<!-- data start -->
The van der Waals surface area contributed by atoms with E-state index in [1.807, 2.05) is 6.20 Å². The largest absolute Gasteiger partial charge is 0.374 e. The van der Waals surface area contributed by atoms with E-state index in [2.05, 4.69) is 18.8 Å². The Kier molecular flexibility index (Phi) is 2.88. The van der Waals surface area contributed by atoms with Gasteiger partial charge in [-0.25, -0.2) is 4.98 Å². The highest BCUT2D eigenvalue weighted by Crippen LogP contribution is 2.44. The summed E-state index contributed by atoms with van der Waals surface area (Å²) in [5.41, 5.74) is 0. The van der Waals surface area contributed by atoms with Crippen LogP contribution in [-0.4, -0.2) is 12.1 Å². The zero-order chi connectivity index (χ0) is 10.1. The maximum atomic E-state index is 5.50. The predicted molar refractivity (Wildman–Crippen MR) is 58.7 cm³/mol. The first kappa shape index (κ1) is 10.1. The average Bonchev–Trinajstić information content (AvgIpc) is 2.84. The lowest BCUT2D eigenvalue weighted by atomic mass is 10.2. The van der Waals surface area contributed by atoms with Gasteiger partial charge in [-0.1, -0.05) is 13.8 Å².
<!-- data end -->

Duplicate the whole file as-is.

The van der Waals surface area contributed by atoms with E-state index in [1.807, 2.05) is 6.20 Å². The largest absolute Gasteiger partial charge is 0.374 e. The van der Waals surface area contributed by atoms with E-state index in [2.05, 4.69) is 18.8 Å². The Kier molecular flexibility index (Phi) is 2.88. The van der Waals surface area contributed by atoms with Gasteiger partial charge in [-0.25, -0.2) is 4.98 Å². The highest BCUT2D eigenvalue weighted by Crippen LogP contribution is 2.44. The summed E-state index contributed by atoms with van der Waals surface area (Å²) in [5.41, 5.74) is 0. The van der Waals surface area contributed by atoms with Crippen LogP contribution in [-0.4, -0.2) is 12.1 Å². The zero-order chi connectivity index (χ0) is 10.1. The maximum atomic E-state index is 5.50. The predicted molar refractivity (Wildman–Crippen MR) is 58.7 cm³/mol. The first kappa shape index (κ1) is 10.1. The average Bonchev–Trinajstić information content (AvgIpc) is 2.84. The lowest BCUT2D eigenvalue weighted by atomic mass is 10.2. The van der Waals surface area contributed by atoms with Gasteiger partial charge in [-0.1, -0.05) is 13.8 Å².